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Home News Baltimore News Originally published October 10, 2012

Greater Harvest Ordains First Minister of Music and Worship

by DorothyBoulware
SpecialtotheAFRO

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    Dr. Harding is ordained. (AFRO Photo/Bill Tabron)




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BALTIMORE--The Rev. Dr. Ouida Harding’s gift has made room for her in a distinct way; she recently became the first ordained minister of music and worship in Baltimore. She’s been a musician for 54 years and has spent the last four at Greater Harvest Baptist Church,1617 W. Saratoga Street , the pastor of which, the Rev. Erroll Gilliard, coordinated her ordination, Sept. 30, raising the bar for those called in that area.

The ordination is seen as a tool to create a partnership between church pastor and church musician.

“There has previously been so much strife in that relationship,” Rev. Gilliard said.
“This office is for those who can work alongside the pastor in affecting worship and bring a different nuance.”

He said Rev. Harding excelled in her final exam and would have easily received a grade of 98 or 99 if a grade were given.

“It’s really a pass-fail exam, but she was questioned, as any ministerial candidate, on the articles of faith, the tenets of the church, her own faith experience and her knowledge of the scriptures,” her pastor said. “And then we interjected the element of music and her preparation for ministry as a partner and not an employee.”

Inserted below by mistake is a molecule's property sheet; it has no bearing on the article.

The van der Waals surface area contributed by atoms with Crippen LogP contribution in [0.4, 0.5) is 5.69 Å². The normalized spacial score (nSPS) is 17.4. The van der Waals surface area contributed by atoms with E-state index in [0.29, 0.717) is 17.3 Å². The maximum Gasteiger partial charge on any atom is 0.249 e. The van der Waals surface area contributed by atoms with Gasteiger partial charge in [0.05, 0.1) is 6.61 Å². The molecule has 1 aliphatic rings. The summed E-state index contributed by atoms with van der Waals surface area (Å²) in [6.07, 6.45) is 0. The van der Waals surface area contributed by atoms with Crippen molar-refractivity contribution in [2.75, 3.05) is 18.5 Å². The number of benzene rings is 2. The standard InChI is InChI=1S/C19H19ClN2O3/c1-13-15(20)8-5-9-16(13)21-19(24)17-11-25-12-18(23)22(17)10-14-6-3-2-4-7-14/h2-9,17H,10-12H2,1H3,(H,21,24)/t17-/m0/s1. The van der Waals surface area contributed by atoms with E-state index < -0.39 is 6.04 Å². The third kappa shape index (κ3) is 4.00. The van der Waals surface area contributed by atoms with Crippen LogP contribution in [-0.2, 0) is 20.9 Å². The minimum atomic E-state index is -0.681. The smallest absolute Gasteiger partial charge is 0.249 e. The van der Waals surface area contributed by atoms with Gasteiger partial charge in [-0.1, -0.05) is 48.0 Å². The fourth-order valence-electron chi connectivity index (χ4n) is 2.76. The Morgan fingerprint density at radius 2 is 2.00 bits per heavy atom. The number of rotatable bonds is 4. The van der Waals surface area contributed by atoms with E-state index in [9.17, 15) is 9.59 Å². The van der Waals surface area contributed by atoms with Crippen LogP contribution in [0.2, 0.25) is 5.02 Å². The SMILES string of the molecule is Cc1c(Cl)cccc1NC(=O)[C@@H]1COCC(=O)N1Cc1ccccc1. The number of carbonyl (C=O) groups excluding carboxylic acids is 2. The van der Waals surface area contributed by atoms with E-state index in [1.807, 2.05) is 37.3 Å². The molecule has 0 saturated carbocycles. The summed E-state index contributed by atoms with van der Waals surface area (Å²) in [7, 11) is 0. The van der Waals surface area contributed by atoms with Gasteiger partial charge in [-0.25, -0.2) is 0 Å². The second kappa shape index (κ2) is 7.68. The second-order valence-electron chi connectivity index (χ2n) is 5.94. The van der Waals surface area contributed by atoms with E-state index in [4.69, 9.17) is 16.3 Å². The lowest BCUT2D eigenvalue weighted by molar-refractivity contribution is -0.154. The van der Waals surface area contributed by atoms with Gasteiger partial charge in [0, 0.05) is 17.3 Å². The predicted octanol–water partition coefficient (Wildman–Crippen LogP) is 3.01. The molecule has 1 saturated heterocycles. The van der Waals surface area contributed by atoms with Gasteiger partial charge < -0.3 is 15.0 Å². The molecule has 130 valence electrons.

Rev. Harding said her first teacher was her mother, when asked about her education.

“Our parents made sure we had the best education possible,” she said. “I went to City College, the Interdenominational Theological Seminary and the Robert Webber Institute for Worship Studies in Orange Park, Florida.”

She went on to say that she’s a PK or preacher’s kid for those who don’t know, so she’s experienced the ongoing church battle close up and personal on many levels.

“As a minister of music and worship, my job is to work alongside the pastor and help create a worshipful atmosphere,” she said.

“The minister hears the pastor, discerns what God is saying, and is able to speak to the pastor about what they receive what they hear from the Lord.”
As a pioneer in this area, she and Rev. Gilliard will set an example of how it can be done.

The Rev. John Lunn, pastor of Berean Baptist Church and president of the Baptist Ministers Conference of Baltimore and Vicinity, served as her catechizer.

Members of the council that reviewed her candidacy included the Rev. Dr. Samuel Ray, pastor of Morning Star Baptist Church, who said he “wished he’d done this years ago in his own ministry; the Right Rev. Reginald Kennedy, pastor of Gospel Tabernacle Baptist Church; the Rev. Tyrone Thomas, pastor of Charity Community Church; the Rev. Clarence Fowler, assistant pastor of Morning Star Baptist Church and the Rev. Dr. A.C.D. Vaughn, pastor of Sharon Baptist Church, and past president of the Baptist Ministers Conference of Baltimore and Vicinity.

For those who have a similar calling, Rev. Gilliard said New York Theological Seminary is going to set up a satellite minister of music program at Greater Harvest.



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